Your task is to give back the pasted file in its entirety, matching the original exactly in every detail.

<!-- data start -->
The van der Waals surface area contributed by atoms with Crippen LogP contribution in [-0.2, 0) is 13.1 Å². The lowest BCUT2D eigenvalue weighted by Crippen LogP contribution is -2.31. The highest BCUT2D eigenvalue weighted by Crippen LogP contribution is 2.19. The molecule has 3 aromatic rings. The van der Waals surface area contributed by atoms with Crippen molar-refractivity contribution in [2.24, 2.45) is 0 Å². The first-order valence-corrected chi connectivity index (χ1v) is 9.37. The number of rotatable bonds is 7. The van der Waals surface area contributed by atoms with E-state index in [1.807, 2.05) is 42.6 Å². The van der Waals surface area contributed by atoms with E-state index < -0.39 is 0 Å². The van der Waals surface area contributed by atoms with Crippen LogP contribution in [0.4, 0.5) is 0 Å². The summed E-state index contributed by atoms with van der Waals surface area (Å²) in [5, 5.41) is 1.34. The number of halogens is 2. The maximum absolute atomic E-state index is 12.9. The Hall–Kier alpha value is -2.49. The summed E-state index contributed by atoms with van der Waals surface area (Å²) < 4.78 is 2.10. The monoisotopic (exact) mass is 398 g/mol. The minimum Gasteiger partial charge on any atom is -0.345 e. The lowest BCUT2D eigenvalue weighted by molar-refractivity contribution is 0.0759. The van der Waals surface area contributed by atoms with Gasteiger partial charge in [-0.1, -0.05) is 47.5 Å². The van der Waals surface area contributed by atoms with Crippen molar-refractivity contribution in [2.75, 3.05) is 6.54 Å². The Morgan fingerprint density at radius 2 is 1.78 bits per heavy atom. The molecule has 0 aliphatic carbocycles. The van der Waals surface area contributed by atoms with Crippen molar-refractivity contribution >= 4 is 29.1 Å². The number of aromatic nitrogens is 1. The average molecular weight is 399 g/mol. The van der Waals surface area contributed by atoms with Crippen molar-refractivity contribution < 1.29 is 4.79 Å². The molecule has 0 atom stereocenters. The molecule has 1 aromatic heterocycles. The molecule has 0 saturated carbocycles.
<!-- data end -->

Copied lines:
The van der Waals surface area contributed by atoms with Crippen LogP contribution in [-0.2, 0) is 13.1 Å². The lowest BCUT2D eigenvalue weighted by Crippen LogP contribution is -2.31. The highest BCUT2D eigenvalue weighted by Crippen LogP contribution is 2.19. The molecule has 3 aromatic rings. The van der Waals surface area contributed by atoms with Crippen molar-refractivity contribution in [2.24, 2.45) is 0 Å². The first-order valence-corrected chi connectivity index (χ1v) is 9.37. The number of rotatable bonds is 7. The van der Waals surface area contributed by atoms with E-state index in [1.807, 2.05) is 42.6 Å². The van der Waals surface area contributed by atoms with E-state index < -0.39 is 0 Å². The van der Waals surface area contributed by atoms with Crippen LogP contribution in [0.4, 0.5) is 0 Å². The summed E-state index contributed by atoms with van der Waals surface area (Å²) in [5, 5.41) is 1.34. The number of halogens is 2. The maximum absolute atomic E-state index is 12.9. The Hall–Kier alpha value is -2.49. The summed E-state index contributed by atoms with van der Waals surface area (Å²) < 4.78 is 2.10. The monoisotopic (exact) mass is 398 g/mol. The minimum Gasteiger partial charge on any atom is -0.345 e. The lowest BCUT2D eigenvalue weighted by molar-refractivity contribution is 0.0759. The van der Waals surface area contributed by atoms with Gasteiger partial charge in [-0.1, -0.05) is 47.5 Å². The van der Waals surface area contributed by atoms with Crippen molar-refractivity contribution in [2.75, 3.05) is 6.54 Å². The Morgan fingerprint density at radius 2 is 1.78 bits per heavy atom. The molecule has 0 aliphatic carbocycles. The van der Waals surface area contributed by atoms with Crippen molar-refractivity contribution >= 4 is 29.1 Å². The number of aromatic nitrogens is 1. The average molecular weight is 399 g/mol. The van der Waals surface area contributed by atoms with Crippen molar-refractivity contribution < 1.29 is 4.79 Å². The molecule has 0 atom stereocenters. The molecule has 1 aromatic heterocycles. The molecule has 0 saturated carbocycles.